Debt funding

Many people talk about loan-to-value and property, but at the end of the day, cash repays debt. Property and asset values are significant from a security perspective, and the banks draw comfort from having this as security. However, in recent years, cashflow (and its recurring nature as the first port of call in servicing debt) has been increasingly analysed. Banks are not in the business of selling companies or property unless they have to, but they do need to see cash being generated to service the existing debt quantum.

In this volatile business landscape, SMEs may need to renegotiate covenants or restructure debt. Many businesses will find themselves over-leveraged and unable to make their debt repayments as they fall due. Banks expect this in cases where COVID-19 has hit businesses hard, but the key to success is open communication with the bank or funder.

Think of it as a partnership approach. Businesses must be extremely well-prepared as approaching a bank can be painstaking and time-consuming. That said, they do understand the position you are in; all business owner/managers want to be able to pay down debt and keep their businesses alive.

The standard suite of bank covenants comprises leverage (net debt/EBITDA), interest cover, and debt service cover ratio (DSCR), with the latter often proving the most difficult to manage. As a result of existing trading circumstances, all three may have been breached or be approaching a breach. The banks have provided moratoriums in many cases, but they will need to be looked at and renegotiated as they expire later in the year.

The amortisation or repayment profile on debt may also need to be readjusted to match the company’s ability to repay. COVID-19 has devastated many businesses, and some may never return to the same trading levels as before. This outcome would, therefore, require a re-calibration of amortisation; back-ending or reducing it may be the only option. Banks will likely begin to pursue ‘cash sweep’ mechanisms to reduce debt positions in a restructure. Cash sweeps can be administratively cumbersome but show the bank that you intend to work with them to pay down debt.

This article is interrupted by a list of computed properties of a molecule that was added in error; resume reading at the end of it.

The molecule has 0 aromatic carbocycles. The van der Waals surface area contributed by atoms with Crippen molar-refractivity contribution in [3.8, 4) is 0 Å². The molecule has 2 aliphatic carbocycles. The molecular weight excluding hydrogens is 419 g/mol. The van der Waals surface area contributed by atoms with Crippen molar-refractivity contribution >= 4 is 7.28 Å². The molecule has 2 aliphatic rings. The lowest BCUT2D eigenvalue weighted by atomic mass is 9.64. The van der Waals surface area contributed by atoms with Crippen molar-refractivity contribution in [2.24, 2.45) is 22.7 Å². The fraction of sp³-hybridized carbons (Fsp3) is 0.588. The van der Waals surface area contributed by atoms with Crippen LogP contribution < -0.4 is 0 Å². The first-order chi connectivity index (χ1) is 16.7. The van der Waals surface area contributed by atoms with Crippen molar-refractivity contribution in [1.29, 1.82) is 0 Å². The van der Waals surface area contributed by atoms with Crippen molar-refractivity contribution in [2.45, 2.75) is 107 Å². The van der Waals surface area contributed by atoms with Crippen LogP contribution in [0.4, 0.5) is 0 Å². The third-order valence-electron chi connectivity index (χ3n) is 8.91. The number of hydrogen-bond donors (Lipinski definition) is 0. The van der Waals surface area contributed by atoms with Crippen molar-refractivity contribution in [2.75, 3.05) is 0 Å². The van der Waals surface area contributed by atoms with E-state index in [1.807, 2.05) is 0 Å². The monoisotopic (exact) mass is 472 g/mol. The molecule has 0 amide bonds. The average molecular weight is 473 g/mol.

Meanwhile, businesses seeking access to further funding must become familiar with the various options available. Alternative lenders can be less onerous in terms of covenants. They tend to lend a little bit more than the traditional banks and offer increased flexibility, but they also charge higher interest, often as high as 7%.

Invoice discounting, where banks lend based on an entity’s debtor book, has also become a popular form of lending from a working capital perspective. It gives the lender increased security, as they have direct access to the debtor book. The facility limits can also grow concurrently with business growth.

Private equity

Equity is another potential option for SMEs in need of a capital injection. This route has become increasingly popular in recent years, as investors provide experience and growth potential as well as capital.
Many business owners are apprehensive about trading a piece of their business, but it is always better to own 70% of a thriving venture than 100% of a failing one.


Open communication is crucial at this uncertain time. Lenders understand the position many businesses are in and will expect requests to pay down debt at a slower rate, given that earning profiles may have changed. The key to success, however, is organisation and planning.

Seven tips for approaching a bank during a crisis

  1. Seek expert advice. A skilled and experienced adviser will know what the bank and its advisers want and will be able to communicate this effectively.
  2. Accept the situation. Look for the positives and work with the advice given to you to identify areas for improvement in the business. Listen to recommendations and have robust discussions about solutions.
  3. Be honest. A bank likes certainty and predictability. These are uncertain times, so work with the bank and do your best.
  4. Prepare a deliverable plan. Create a budget that is real and deliverable, with actions and assumptions clearly laid out. 
  5. Communicate. Deliver the information clearly and precisely to reduce the potential for misinterpretation and confusion. Don’t ignore the bank and hope that the problem will go away.
  6. Prepare. Talking to your bank can be a very confronting and stressful process. Be prepared for hard questions, and don’t take it personally.
  7. Have back-up plans. Speak to your adviser about alternatives in the market, be it a direct lender or private equity investment.

David Lucas FCA is Corporate Finance Partner at PKF O’Connor, Leddy & Holmes.